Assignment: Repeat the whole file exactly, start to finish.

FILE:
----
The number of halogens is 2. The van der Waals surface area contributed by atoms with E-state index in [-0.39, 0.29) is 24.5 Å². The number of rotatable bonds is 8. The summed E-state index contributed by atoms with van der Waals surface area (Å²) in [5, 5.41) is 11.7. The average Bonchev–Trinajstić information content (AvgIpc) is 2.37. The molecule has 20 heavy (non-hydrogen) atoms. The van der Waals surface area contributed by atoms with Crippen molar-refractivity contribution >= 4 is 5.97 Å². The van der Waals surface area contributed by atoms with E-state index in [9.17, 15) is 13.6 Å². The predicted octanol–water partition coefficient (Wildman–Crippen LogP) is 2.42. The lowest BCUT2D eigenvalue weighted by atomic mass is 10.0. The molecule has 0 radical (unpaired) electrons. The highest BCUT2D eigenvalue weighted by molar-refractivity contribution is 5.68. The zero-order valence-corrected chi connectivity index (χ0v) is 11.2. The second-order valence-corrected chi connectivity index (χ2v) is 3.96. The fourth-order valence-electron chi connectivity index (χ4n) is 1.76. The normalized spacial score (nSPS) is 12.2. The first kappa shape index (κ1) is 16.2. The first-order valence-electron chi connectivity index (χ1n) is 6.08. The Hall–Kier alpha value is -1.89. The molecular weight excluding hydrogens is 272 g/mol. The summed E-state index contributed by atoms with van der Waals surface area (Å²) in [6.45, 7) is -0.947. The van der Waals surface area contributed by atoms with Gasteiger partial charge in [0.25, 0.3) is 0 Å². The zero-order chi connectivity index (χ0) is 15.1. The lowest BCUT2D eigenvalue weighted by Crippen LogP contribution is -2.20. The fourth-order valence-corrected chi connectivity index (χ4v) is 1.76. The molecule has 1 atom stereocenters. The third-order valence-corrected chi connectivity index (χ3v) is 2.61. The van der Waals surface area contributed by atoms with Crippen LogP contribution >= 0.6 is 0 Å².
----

The number of halogens is 2. The van der Waals surface area contributed by atoms with E-state index in [-0.39, 0.29) is 24.5 Å². The number of rotatable bonds is 8. The summed E-state index contributed by atoms with van der Waals surface area (Å²) in [5, 5.41) is 11.7. The average Bonchev–Trinajstić information content (AvgIpc) is 2.37. The molecule has 20 heavy (non-hydrogen) atoms. The van der Waals surface area contributed by atoms with Crippen molar-refractivity contribution >= 4 is 5.97 Å². The van der Waals surface area contributed by atoms with E-state index in [9.17, 15) is 13.6 Å². The predicted octanol–water partition coefficient (Wildman–Crippen LogP) is 2.42. The lowest BCUT2D eigenvalue weighted by atomic mass is 10.0. The molecule has 0 radical (unpaired) electrons. The highest BCUT2D eigenvalue weighted by molar-refractivity contribution is 5.68. The zero-order valence-corrected chi connectivity index (χ0v) is 11.2. The second-order valence-corrected chi connectivity index (χ2v) is 3.96. The fourth-order valence-electron chi connectivity index (χ4n) is 1.76. The normalized spacial score (nSPS) is 12.2. The first kappa shape index (κ1) is 16.2. The first-order valence-electron chi connectivity index (χ1n) is 6.08. The Hall–Kier alpha value is -1.89. The molecular weight excluding hydrogens is 272 g/mol. The summed E-state index contributed by atoms with van der Waals surface area (Å²) in [6.45, 7) is -0.947. The van der Waals surface area contributed by atoms with Gasteiger partial charge in [0.25, 0.3) is 0 Å². The zero-order chi connectivity index (χ0) is 15.1. The lowest BCUT2D eigenvalue weighted by Crippen LogP contribution is -2.20. The fourth-order valence-corrected chi connectivity index (χ4v) is 1.76. The molecule has 1 atom stereocenters. The third-order valence-corrected chi connectivity index (χ3v) is 2.61. The van der Waals surface area contributed by atoms with Crippen LogP contribution >= 0.6 is 0 Å².